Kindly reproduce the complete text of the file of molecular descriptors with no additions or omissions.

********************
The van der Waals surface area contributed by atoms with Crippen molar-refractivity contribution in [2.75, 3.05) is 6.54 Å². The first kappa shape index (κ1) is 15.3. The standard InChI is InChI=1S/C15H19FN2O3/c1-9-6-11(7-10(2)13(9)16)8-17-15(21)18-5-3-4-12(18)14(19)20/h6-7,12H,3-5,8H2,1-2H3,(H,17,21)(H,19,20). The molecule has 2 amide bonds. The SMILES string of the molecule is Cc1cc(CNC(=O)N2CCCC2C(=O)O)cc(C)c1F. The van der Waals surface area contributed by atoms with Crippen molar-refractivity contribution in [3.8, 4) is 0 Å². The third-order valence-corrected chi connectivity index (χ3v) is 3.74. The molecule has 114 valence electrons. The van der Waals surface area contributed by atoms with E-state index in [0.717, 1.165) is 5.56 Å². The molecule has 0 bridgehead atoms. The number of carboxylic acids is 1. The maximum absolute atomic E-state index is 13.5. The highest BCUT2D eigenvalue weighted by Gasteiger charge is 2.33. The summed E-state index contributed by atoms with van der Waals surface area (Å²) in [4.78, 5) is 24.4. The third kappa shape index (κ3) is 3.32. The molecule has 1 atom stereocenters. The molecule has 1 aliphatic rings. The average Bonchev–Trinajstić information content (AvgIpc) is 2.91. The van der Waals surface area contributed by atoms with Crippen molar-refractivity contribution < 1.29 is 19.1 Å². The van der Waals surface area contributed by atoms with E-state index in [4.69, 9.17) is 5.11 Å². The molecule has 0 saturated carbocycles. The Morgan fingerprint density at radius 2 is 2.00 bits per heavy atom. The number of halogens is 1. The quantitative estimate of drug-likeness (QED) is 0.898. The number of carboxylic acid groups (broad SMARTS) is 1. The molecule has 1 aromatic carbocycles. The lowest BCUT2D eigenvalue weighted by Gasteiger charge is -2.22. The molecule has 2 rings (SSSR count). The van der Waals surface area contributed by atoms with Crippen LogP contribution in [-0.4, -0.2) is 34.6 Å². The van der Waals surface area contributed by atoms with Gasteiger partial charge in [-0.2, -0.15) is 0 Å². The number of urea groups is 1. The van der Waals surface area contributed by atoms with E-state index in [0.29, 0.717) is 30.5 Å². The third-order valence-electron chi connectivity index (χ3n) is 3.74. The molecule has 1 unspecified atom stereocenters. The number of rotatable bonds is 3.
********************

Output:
The van der Waals surface area contributed by atoms with Crippen molar-refractivity contribution in [2.75, 3.05) is 6.54 Å². The first kappa shape index (κ1) is 15.3. The standard InChI is InChI=1S/C15H19FN2O3/c1-9-6-11(7-10(2)13(9)16)8-17-15(21)18-5-3-4-12(18)14(19)20/h6-7,12H,3-5,8H2,1-2H3,(H,17,21)(H,19,20). The molecule has 2 amide bonds. The SMILES string of the molecule is Cc1cc(CNC(=O)N2CCCC2C(=O)O)cc(C)c1F. The van der Waals surface area contributed by atoms with Crippen molar-refractivity contribution in [3.8, 4) is 0 Å². The third-order valence-corrected chi connectivity index (χ3v) is 3.74. The molecule has 114 valence electrons. The van der Waals surface area contributed by atoms with E-state index in [0.717, 1.165) is 5.56 Å². The molecule has 0 bridgehead atoms. The number of carboxylic acids is 1. The maximum absolute atomic E-state index is 13.5. The highest BCUT2D eigenvalue weighted by Gasteiger charge is 2.33. The summed E-state index contributed by atoms with van der Waals surface area (Å²) in [4.78, 5) is 24.4. The third kappa shape index (κ3) is 3.32. The molecule has 1 atom stereocenters. The molecule has 1 aliphatic rings. The average Bonchev–Trinajstić information content (AvgIpc) is 2.91. The van der Waals surface area contributed by atoms with Crippen molar-refractivity contribution < 1.29 is 19.1 Å². The van der Waals surface area contributed by atoms with E-state index in [4.69, 9.17) is 5.11 Å². The molecule has 0 saturated carbocycles. The Morgan fingerprint density at radius 2 is 2.00 bits per heavy atom. The number of halogens is 1. The quantitative estimate of drug-likeness (QED) is 0.898. The number of carboxylic acid groups (broad SMARTS) is 1. The molecule has 1 aromatic carbocycles. The lowest BCUT2D eigenvalue weighted by Gasteiger charge is -2.22. The molecule has 2 rings (SSSR count). The van der Waals surface area contributed by atoms with Crippen LogP contribution in [-0.4, -0.2) is 34.6 Å². The van der Waals surface area contributed by atoms with Gasteiger partial charge in [-0.2, -0.15) is 0 Å². The number of urea groups is 1. The van der Waals surface area contributed by atoms with E-state index in [0.29, 0.717) is 30.5 Å². The third-order valence-electron chi connectivity index (χ3n) is 3.74. The molecule has 1 unspecified atom stereocenters. The number of rotatable bonds is 3.